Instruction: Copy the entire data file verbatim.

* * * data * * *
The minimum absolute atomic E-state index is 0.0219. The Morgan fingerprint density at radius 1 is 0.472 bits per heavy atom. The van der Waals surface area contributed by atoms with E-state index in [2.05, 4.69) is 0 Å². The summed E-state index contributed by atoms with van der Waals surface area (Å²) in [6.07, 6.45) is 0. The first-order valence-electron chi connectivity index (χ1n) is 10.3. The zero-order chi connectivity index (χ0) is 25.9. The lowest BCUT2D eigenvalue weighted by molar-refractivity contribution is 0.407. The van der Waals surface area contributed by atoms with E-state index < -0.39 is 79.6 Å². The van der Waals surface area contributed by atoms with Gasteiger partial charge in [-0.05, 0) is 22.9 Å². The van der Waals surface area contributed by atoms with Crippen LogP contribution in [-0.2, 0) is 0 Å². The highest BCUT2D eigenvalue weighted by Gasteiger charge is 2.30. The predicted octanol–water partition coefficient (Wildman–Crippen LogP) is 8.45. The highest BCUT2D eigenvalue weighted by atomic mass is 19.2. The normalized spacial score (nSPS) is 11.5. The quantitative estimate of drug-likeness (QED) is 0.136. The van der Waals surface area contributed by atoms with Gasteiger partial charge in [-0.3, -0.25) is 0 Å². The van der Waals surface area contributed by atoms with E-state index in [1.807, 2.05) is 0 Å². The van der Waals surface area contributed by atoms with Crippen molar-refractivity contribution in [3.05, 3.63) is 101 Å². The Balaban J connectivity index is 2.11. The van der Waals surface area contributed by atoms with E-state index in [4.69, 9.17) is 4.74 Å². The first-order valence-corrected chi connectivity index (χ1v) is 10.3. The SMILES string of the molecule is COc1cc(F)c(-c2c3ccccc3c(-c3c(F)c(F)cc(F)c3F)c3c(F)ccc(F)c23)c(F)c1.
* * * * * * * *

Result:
The minimum absolute atomic E-state index is 0.0219. The Morgan fingerprint density at radius 1 is 0.472 bits per heavy atom. The van der Waals surface area contributed by atoms with E-state index in [2.05, 4.69) is 0 Å². The summed E-state index contributed by atoms with van der Waals surface area (Å²) in [6.07, 6.45) is 0. The first-order valence-electron chi connectivity index (χ1n) is 10.3. The zero-order chi connectivity index (χ0) is 25.9. The lowest BCUT2D eigenvalue weighted by molar-refractivity contribution is 0.407. The van der Waals surface area contributed by atoms with E-state index < -0.39 is 79.6 Å². The van der Waals surface area contributed by atoms with Gasteiger partial charge in [-0.05, 0) is 22.9 Å². The van der Waals surface area contributed by atoms with Crippen LogP contribution in [-0.2, 0) is 0 Å². The highest BCUT2D eigenvalue weighted by Gasteiger charge is 2.30. The predicted octanol–water partition coefficient (Wildman–Crippen LogP) is 8.45. The highest BCUT2D eigenvalue weighted by atomic mass is 19.2. The normalized spacial score (nSPS) is 11.5. The quantitative estimate of drug-likeness (QED) is 0.136. The van der Waals surface area contributed by atoms with Gasteiger partial charge in [-0.3, -0.25) is 0 Å². The van der Waals surface area contributed by atoms with E-state index in [1.807, 2.05) is 0 Å². The van der Waals surface area contributed by atoms with Crippen molar-refractivity contribution in [3.05, 3.63) is 101 Å². The Balaban J connectivity index is 2.11. The van der Waals surface area contributed by atoms with E-state index in [4.69, 9.17) is 4.74 Å². The first-order valence-corrected chi connectivity index (χ1v) is 10.3. The SMILES string of the molecule is COc1cc(F)c(-c2c3ccccc3c(-c3c(F)c(F)cc(F)c3F)c3c(F)ccc(F)c23)c(F)c1.